Root Vegetable Recipes

Roots in terra cottaMy default preparation for the cold-sweetened winter roots still thriving in the kitchen garden is to cut them into similar-sized pieces, brush them with olive oil, sprinkle on a little salt and roast them. The resulting softly caramelized chunks of turnip, parsnip, carrot, beet and celery root are delicious warm as a side dish to grains, beans or meat or at room temperature as a salad, perhaps with cider vinaigrette. But there are other ways to prepare these tasty roots and lately, inspired by recipes I’ve noticed in magazines and newspapers, I’ve been experimenting with gratins, soups and mashes, all delicious and not much more work than simple roasting.

In the December 2015 Food and Wine, chef Carla Hall shared a recipe she called Ombré Potato and Root Vegetable Gratin. The ombré of the title refers to the French term for graduated shades or colors. In this gratin, layers of red beets, orange sweet potatoes, yellow potatoes and white turnips bake in a cream and Parmesan cheese sauce. Servings of the finished gratin are as lovely as they are delicious. I used butternut squash instead of sweet potatoes; the orange color was right and the flavor was just as sweet. To slice the vegetables I used a mandoline for one batch and a food processor with thin slicing blade for another batch. Each worked well. The cream makes this dish quite rich though, so I’ll make it for special occasions rather than for everyday.

Ombre prep

Ombre assembling

Ombre serving

Ombré Potato and Root Vegetable Gratin

Unsalted butter, for greasing

2 cups heavy cream

3 garlic cloves, minced

1 small shallot, minced

1/2 teaspoon freshly grated nutmeg

1 1/2 teaspoons kosher salt

1/2 teaspoon pepper

1 3/4 cups freshly grated Parmigiano-Reggiano cheese (5 ounces)

1 pound red beets, peeled and sliced on a mandoline 1/16 inch thick

1 pound sweet potatoes or garnet yams, peeled and sliced on a mandoline 1/16 inch thick

1 pound Yukon Gold potatoes, peeled and sliced on a mandoline 1/16 inch thick

1 pound turnips, peeled and sliced on a mandoline 1/16 inch thick

Preheat the oven to 375°. Lightly butter a 9-by-13-inch baking dish.

In a medium bowl, whisk the cream with the garlic, shallot, nutmeg, salt and pepper. Stir in 1 cup of the grated cheese.

In a large bowl, gently toss the beets with one-fourth of the cream mixture. Arrange the beets in the baking dish in 
an even layer, overlapping them slightly. Scrape any remaining cream from the bowl over the beets. Repeat this process with the sweet potatoes, Yukon Golds and turnips, using one-fourth of the cream mixture for each vegetable. Press a sheet of parchment paper on top of the turnips, then cover the dish tightly with foil.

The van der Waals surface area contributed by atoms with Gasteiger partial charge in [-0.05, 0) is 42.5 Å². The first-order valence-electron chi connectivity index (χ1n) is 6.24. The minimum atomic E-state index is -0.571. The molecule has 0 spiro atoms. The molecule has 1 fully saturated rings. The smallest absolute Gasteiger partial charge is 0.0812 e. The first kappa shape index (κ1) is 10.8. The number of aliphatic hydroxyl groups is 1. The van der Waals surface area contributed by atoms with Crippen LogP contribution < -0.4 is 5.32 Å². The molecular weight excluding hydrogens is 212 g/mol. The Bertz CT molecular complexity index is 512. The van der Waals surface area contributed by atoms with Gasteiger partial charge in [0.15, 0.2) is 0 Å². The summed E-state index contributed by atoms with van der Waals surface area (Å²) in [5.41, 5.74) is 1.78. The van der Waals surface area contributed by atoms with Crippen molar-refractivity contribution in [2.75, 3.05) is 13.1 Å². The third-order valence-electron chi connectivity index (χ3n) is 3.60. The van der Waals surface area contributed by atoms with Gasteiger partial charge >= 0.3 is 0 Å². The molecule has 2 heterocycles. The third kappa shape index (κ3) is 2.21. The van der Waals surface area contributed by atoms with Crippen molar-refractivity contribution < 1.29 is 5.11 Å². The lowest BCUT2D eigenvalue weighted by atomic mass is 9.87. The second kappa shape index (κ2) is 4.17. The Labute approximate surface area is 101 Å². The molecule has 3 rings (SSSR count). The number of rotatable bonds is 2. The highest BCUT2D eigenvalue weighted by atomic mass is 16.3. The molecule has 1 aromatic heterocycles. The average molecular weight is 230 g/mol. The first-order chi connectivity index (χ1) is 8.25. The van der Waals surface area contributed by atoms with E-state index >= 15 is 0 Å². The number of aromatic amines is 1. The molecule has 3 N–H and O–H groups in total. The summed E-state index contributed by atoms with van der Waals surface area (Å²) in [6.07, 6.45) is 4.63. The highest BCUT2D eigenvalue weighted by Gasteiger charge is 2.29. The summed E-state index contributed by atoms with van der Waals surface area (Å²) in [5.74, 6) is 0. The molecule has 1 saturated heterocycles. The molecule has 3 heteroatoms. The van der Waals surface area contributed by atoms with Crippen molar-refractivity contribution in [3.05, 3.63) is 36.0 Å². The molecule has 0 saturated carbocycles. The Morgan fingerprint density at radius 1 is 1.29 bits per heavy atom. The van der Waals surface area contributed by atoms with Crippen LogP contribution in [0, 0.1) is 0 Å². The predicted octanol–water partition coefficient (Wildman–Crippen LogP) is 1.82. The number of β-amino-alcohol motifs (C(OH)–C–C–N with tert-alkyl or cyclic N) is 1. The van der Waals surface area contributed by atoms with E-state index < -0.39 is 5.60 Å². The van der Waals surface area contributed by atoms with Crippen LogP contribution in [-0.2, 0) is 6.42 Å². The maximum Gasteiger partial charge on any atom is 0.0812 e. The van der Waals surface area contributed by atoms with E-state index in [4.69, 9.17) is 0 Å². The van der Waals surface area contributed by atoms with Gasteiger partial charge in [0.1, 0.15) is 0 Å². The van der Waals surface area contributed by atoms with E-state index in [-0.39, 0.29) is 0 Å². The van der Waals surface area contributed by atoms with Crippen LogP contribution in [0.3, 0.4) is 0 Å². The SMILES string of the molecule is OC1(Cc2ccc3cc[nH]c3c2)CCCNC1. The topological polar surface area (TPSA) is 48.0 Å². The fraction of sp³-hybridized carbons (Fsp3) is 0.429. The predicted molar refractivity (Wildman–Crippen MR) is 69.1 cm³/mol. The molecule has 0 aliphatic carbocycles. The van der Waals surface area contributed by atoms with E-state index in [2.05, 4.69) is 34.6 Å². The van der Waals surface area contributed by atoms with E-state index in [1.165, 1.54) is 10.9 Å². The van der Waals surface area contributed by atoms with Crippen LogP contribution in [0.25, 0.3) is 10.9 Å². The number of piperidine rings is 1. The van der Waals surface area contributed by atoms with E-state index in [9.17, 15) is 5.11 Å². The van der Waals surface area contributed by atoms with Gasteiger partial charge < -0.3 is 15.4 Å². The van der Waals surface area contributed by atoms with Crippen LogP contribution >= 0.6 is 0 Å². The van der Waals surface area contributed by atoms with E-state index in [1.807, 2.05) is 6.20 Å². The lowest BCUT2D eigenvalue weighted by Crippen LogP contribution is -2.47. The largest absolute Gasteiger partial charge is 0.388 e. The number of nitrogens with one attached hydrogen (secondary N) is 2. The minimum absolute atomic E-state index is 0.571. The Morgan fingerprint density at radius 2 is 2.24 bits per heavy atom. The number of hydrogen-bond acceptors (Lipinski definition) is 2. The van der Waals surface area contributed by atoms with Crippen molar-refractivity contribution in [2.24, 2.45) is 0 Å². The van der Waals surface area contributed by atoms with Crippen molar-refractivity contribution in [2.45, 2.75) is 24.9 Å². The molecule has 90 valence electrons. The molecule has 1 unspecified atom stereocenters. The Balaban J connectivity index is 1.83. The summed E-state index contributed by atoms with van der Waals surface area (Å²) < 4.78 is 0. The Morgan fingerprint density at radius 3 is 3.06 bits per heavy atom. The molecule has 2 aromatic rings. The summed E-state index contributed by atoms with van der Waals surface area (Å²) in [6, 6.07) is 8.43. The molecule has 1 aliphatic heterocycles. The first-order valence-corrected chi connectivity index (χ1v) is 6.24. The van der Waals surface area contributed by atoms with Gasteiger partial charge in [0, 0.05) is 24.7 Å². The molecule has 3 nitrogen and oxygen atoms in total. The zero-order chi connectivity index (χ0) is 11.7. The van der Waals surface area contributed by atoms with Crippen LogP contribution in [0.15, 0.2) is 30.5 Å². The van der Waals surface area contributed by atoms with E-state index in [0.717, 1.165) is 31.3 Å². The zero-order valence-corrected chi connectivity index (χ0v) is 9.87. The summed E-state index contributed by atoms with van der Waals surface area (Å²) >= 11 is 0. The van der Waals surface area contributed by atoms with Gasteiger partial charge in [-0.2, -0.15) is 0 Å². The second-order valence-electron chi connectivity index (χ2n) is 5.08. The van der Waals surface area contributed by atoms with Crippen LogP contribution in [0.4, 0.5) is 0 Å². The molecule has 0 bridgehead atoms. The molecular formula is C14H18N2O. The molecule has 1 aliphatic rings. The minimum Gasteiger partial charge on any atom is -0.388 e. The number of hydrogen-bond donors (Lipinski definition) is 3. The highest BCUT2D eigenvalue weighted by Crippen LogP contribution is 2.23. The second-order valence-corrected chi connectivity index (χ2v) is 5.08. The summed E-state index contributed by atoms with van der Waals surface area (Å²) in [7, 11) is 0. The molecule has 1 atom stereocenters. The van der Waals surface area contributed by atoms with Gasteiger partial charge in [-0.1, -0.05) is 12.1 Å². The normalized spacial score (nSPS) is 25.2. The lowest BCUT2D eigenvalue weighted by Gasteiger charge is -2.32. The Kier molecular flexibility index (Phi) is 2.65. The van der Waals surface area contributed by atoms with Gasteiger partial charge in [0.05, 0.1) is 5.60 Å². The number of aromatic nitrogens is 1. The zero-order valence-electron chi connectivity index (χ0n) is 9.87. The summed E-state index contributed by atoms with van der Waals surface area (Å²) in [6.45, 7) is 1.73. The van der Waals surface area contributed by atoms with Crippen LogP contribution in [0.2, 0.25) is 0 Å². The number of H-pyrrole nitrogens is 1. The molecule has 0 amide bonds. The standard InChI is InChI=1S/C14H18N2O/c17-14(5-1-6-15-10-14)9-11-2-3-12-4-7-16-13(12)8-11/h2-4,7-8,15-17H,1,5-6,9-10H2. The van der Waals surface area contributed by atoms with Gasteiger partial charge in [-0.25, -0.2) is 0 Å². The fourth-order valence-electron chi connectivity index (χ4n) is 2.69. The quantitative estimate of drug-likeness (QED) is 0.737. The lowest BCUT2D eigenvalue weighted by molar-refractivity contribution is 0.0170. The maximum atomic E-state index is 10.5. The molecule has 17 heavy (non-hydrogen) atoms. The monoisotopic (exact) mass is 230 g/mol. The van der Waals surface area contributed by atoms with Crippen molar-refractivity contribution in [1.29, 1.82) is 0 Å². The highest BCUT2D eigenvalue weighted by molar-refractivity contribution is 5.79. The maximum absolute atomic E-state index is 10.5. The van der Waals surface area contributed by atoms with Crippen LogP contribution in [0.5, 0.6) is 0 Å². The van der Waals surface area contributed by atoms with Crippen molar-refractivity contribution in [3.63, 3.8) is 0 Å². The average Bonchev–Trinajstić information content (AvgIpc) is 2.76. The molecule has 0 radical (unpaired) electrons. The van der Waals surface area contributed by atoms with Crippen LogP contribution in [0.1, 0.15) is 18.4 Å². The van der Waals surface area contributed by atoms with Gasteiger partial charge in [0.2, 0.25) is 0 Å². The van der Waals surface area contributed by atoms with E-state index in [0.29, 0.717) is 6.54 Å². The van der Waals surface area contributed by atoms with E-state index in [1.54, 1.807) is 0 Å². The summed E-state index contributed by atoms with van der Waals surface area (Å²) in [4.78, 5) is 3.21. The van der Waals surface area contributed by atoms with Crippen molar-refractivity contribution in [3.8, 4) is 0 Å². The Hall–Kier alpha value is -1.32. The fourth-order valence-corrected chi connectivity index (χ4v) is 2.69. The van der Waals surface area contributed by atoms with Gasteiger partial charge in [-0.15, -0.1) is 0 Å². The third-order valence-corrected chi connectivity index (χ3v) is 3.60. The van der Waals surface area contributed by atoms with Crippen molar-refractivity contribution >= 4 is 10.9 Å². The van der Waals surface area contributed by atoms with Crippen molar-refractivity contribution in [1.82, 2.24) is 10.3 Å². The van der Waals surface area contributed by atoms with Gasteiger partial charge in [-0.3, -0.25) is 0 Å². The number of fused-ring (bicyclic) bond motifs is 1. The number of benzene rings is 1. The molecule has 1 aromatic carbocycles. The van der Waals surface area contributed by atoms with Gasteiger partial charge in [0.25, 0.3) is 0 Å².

Bake the gratin for about 1 hour and 30 minutes, until the vegetables are tender. Uncover and top with the remaining 
3/4 cup of cheese. Bake for about 15 minutes longer, until golden on top. Transfer the gratin to a rack and let cool for at least 
15 minutes before serving.

In The New York Times the other day a Winter Vegetable Soup With Turnips, Carrots, Potatoes and Leeks caught my attention. Created by Martha Rose Shulman for her Recipes for Health column, it looked like a great way to combine the flavors of winter roots with the sweetness of leeks. And the recipe couldn’t be easier. Cut up all the vegetables and put them in a pot with some garlic, parsley, thyme and some water, simmer until the vegetables are soft then put the mixture through a food mill. The result is a smooth, flavorful soup. Next time I make it I will use less water than the recipe asks for because I like a thicker soup and I may use fewer leeks so the sweetness of the other vegetables comes through more strongly. The soup is delicious with the crème fraîche but also good without it.

Roots for soup

Roots in food mill

Roots soup

Winter Vegetable Soup With Turnips, Carrots, Potatoes and Leeks

3 large leeks (1 to 1 1/2 pounds), white parts only, cleaned and sliced 1/2 inch thick

2 garlic cloves, minced

3 large carrots (10 ounces), diced

1 celery stalk, diced

1 large or 2 medium turnips (10 ounces), peeled and diced

1 pound russet potatoes, peeled and diced

A bouquet garni made with a bay leaf and a few sprigs each thyme and parsley

Salt and black pepper

¼ cup crème fraîche, more to taste

Chopped fresh parsley or tarragon, for garnish

In a large soup pot or Dutch oven, combine the leeks, garlic, carrots, celery, turnips, potatoes, bouquet garni, 1 1/2 quarts water, 2 to 3 teaspoons salt and pepper to taste. Bring to a boil, reduce heat, cover and simmer 40 to 45 minutes, until the vegetables are very soft.

Pass the soup through the coarse blade of a food mill (or purée using a blender or an immersion blender).

Return soup to the pot and whisk in 1/4 cup crème fraîche (or more, to taste). Heat through, taste and adjust seasonings (be generous with salt and pepper). To serve, garnish each bowl with a spoonful of crème fraîche and a sprinkle of parsley or tarragon.